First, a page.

We often hear, "you are what you eat." However, we are feeding a lot more than just ourselves when we eat. Trillions of microbes live in our guts and help us digest our food. What’s more fascinating is that we influence each other.

The food type we consume modifies microbial diversity, and these microbial communities can further affect our health/diseases status.

Carbohydrates, fats, and proteins, all of these macronutrients influence the microbial composition in your gut. Furthermore, vegan, vegetarian, and western diets (characterized by a high intake of processed foods) can have profound consequences in maintaining good or bad microbial communities living in our guts and eventually lead to health or diseases profiles.

Through this article, I will explain how different macronutrients such as carbohydrates, fats, and proteins may affect your gut microbiome. Also, I will present the research in dietary patterns, including vegan, vegetarian and western diets, how these diets modify the microbial profile, and how they can be associated with healthy or sick lifestyles. Finally, I will provide reasons why a plant-based diet is usually recommended. A plant-based diet is not exclusively plants. Meat can be included; however, a plant based diet means you’re consuming a higher amount of plants compared to other food items.

The food journey through your body

What is the connection between food and the microbiome? To answer that, we need to understand aspects of the food journey as it travels through the body.

Most plants contain fibers. Fibers are complex carbohydrates such as polysaccharides and oligosaccharides. These fibers are not as easily digested and may travel lower to the large intestine. In the intestine, the microbiota helps to break down these compounds with their digestive enzymes into smaller sugars (e.g., glucose and fructose) that can be easily absorbed by the intestinal membrane.

gut microbiome breaks down the polysaccharides in fibers such as celery.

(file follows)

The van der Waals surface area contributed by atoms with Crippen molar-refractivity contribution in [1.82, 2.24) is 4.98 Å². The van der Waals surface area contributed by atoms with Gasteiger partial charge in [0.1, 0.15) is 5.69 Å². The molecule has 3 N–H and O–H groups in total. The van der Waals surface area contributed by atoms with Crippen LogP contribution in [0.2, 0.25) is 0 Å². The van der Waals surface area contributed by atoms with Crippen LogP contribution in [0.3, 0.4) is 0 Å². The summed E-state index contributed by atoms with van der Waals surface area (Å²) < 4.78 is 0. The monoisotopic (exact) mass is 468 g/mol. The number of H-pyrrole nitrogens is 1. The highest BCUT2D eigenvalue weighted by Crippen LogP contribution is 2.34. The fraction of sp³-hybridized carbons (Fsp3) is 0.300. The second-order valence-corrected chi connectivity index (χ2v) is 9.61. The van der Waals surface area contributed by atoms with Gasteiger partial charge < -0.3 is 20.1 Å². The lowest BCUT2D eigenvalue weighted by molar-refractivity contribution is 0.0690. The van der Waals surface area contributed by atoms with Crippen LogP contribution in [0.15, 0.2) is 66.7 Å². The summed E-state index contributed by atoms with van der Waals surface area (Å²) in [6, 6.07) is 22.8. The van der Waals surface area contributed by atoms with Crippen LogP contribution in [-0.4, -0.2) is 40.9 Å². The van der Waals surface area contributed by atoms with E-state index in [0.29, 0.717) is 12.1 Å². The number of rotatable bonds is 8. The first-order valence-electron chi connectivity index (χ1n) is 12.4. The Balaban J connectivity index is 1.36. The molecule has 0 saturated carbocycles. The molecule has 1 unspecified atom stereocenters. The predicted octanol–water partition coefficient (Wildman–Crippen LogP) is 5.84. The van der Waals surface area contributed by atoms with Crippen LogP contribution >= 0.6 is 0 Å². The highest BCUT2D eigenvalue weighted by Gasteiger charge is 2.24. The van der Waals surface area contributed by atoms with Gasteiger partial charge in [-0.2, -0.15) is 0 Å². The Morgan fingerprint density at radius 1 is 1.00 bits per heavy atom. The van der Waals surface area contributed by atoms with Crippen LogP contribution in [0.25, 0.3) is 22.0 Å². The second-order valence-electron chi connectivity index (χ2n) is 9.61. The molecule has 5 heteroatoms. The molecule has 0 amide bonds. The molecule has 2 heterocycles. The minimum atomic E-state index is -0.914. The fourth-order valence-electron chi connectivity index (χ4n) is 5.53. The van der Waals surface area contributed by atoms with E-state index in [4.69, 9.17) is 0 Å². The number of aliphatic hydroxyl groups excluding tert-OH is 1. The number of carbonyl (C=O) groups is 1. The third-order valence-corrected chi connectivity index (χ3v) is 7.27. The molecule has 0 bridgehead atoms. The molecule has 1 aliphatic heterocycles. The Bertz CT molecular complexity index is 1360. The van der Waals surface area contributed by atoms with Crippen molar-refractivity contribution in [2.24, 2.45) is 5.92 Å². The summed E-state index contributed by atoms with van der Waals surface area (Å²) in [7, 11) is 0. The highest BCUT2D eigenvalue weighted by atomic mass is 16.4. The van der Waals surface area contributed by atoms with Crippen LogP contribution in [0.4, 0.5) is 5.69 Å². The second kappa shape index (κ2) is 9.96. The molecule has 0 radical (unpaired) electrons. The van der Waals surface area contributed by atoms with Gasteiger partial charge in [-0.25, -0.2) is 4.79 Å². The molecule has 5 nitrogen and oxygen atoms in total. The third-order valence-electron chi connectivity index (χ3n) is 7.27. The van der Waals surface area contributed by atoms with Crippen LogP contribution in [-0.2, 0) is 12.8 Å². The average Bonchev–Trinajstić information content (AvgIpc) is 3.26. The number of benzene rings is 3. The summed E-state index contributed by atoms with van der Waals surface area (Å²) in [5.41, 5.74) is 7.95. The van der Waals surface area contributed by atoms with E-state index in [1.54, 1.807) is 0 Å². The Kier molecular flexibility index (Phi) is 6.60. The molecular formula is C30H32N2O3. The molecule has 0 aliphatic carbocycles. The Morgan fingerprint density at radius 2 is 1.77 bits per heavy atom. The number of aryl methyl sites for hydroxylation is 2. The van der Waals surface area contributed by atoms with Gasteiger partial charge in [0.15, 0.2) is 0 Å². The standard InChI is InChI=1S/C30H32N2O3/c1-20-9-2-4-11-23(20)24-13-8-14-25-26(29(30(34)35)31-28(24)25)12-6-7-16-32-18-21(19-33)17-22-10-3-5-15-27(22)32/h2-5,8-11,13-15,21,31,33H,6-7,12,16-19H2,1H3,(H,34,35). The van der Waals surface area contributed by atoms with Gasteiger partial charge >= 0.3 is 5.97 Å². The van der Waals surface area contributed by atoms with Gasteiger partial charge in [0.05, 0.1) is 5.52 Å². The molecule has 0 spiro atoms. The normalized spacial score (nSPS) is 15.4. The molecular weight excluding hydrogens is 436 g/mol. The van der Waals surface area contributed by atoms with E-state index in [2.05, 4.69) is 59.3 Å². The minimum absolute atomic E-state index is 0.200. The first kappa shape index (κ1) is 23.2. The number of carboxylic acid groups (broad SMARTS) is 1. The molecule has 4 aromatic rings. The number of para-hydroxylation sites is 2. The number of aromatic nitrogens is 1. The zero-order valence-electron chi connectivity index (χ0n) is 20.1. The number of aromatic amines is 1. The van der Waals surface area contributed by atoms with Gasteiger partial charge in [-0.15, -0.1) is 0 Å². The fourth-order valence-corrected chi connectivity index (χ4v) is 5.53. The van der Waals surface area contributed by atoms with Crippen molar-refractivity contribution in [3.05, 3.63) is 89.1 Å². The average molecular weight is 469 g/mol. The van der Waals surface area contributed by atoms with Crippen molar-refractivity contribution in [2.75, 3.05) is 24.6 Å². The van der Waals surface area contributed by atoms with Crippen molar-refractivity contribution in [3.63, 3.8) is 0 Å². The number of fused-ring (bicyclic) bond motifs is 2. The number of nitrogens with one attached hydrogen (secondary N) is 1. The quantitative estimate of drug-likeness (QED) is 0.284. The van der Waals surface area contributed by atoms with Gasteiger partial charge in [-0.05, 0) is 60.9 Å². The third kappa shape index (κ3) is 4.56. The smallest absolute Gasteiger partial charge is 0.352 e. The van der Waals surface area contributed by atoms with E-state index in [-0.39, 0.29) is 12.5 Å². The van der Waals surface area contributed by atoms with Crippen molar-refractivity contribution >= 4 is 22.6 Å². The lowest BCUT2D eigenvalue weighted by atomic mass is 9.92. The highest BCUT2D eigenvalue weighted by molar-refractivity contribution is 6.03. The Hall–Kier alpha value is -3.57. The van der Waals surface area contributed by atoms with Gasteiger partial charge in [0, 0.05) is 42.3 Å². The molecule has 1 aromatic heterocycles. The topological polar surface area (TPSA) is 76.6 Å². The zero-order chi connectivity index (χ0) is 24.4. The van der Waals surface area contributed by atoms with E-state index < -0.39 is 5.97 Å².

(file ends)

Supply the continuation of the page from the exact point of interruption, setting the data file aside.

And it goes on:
An effect of the microbes breaking down fibers is the production of essential metabolites -vitamins and short-chain fatty acids (SCFA), which play crucial roles in maintaining human health.

Therefore, food provides fermentable substrates that sustains the microbial ecosystem, which is most abundant in the colon.

Depending on what you eat, you may contribute to the balance of good microbial workers during the food journey, which keeps you healthy. Conversely, if you don't provide the appropriate substrates to keep these good microbes active, other pathogenic microbial communities may grow and lead to diseases.

In the gut microbiome, beneficial and pathogenic microbes live together.

A balance of both microbial communities within the intestine leads to a healthy status. Otherwise, the imbalance in these communities (known as dysbiosis) may lead to the overgrowth of pathogenic bacteria or a reduction in beneficial microbes, which can lead to illness. Again, the microbial diversity (good and bad microbes) and the balanced control of the microbial growth is the key to maintain a healthy gut. To learn about the association between diet and microbiome click on this link.

How macronutrients influence your gut microbiome

With modern lifestyles, quick food preparation has become a necessity. But that can come with a cost.

Microbiome researchers studied how macronutrients – fats, proteins and carbohydrates modify the microbial communities within our guts.

how modern diets impact our gut microbiome - image of reasons for busy life and compromised food choices